Internet and Democracy: The Protests of June in Brazil

by Digital Rights LAC on September 19, 2013


In the protests of June, online information was a key factor to the change of position of the traditional media, the great public and the political system. As already indicated, the tipping point that made the masses take the streets was the complaints, through social networks, regarding gratuitous police violence against protesters.

By Eduardo Magrani and Mariana Valente *

The so called protests of June in Brazil had an incubation phase that dates back to August 2012. That was when  the mayor of Natal city, at the northeast of Brazil, announced a raise of R$ 0,20 at the bus fare, and against such raise, approximately 2 thousand people went to the streets, resulting in its revocation. This episode was marked by media attention and police repression, launching the basis of the protests to happen in the first semester of 2013, which became very intense in June, headed then by the Free Fare Movement (“Movimento Passe Livre” or MPL, in Portuguese).[1]

The MPL organized a series of marches in different Brazilian regions, starting in the city of São Paulo, motivated by an increase, made on June 2, in the urban transport fare (metro, bus and urban trains), from R$ 3,00 to R$ 3,20. The three first protests happened on June 6, 7 and 11, and were repressed with police violence, resulting in wounded people at both sides – protesters and policemen. The traditional media did not hesitate to adopt a clear anti-protests view: the words “vandals”, “rioters” and “vandalism” were constantly repeated. A big newspaper from São Paulo published, at this moment, an editorial calling for more police repression.

The great shift in the public opinion began on June 13, when the riot police of the Military Police of São Paulo violently repressed part of the already thousands of protesters and journalists, at times in answer to acts of aggression, at other times without previous aggression. It was on the Internet that information started to pop up on the Internet: it was enough to be online to become aware  of police brutality, therefore bringing to light the distance between the traditional media version of the facts and that of the protesters, who were then organizing themselves around independent media groups on the Internet. [2]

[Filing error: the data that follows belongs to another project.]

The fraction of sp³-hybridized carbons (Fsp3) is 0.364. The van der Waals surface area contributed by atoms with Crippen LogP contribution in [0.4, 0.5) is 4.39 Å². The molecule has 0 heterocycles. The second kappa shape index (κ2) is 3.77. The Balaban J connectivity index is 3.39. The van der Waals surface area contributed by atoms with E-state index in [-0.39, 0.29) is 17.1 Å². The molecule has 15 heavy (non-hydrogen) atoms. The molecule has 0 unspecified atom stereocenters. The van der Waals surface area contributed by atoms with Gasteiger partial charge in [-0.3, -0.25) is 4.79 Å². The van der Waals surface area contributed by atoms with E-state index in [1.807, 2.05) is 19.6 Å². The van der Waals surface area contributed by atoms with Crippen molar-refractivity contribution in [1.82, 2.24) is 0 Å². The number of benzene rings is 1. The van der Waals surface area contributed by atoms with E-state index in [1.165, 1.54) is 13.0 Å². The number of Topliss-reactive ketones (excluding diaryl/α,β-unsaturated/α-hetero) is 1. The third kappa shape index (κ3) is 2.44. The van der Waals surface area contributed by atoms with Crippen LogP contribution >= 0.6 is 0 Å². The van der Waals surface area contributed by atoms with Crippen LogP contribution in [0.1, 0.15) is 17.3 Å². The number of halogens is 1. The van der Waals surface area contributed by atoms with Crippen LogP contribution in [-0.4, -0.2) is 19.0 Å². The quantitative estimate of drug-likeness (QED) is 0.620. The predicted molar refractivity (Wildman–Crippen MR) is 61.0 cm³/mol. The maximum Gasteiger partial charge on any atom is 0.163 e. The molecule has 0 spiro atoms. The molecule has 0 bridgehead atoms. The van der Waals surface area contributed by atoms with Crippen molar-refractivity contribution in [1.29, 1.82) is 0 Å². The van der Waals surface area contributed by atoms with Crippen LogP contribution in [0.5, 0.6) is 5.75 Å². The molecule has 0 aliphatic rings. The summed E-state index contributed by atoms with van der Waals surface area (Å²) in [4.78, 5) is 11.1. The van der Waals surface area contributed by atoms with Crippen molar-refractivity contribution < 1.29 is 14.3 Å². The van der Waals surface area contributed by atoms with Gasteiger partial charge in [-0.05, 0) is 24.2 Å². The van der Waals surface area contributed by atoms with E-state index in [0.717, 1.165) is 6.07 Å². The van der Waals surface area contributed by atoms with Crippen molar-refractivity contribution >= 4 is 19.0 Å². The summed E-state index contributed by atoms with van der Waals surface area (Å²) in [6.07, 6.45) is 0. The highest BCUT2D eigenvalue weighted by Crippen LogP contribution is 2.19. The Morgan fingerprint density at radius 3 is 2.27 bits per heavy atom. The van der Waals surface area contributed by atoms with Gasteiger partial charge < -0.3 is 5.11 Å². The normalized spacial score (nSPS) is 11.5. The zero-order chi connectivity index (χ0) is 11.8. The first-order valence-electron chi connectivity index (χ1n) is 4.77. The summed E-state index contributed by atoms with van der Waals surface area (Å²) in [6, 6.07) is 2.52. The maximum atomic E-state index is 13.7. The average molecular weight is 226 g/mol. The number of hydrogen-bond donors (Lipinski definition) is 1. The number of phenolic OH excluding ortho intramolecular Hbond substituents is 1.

It was on the following days that the protests gained massive adhesion all over the country[3] and the demands were widely diversified. From this moment on, the traditional media would report the protests with an enthusiastic encouraging speech, repeating emphatically the word “peaceful”.

The newspapers and opinion makers would try to explain what the protesters wanted. One thing was sure: the protests were not anymore limited to the raise of transport fares. Various monitors of online activity emerged, each of them offering their graphical analysis. The CausaBrasil platform monitored the activity on social networks on that  period (from June 16 on),[4] indicating the prominence, at the month of June, of the following demands: (i) fare price, with declining importance through the month, (ii) Dilma Rousseff’s government, a growing agenda through the month, (iii) political reform, (iv) PEC 37,[5] highlighted on June 26, (v) democracy, a demand that remained stable through the monitored period.[6] On top of those demands, it can be pointed, as structural factors of the period, a feeling of distrust in the traditional representative system and on political parties organizations, as well as a desire for new ways of political participation and the broadening of the democratic sphere, combined with a dissatisfaction with the insufficiency and partiality of traditional media coverage.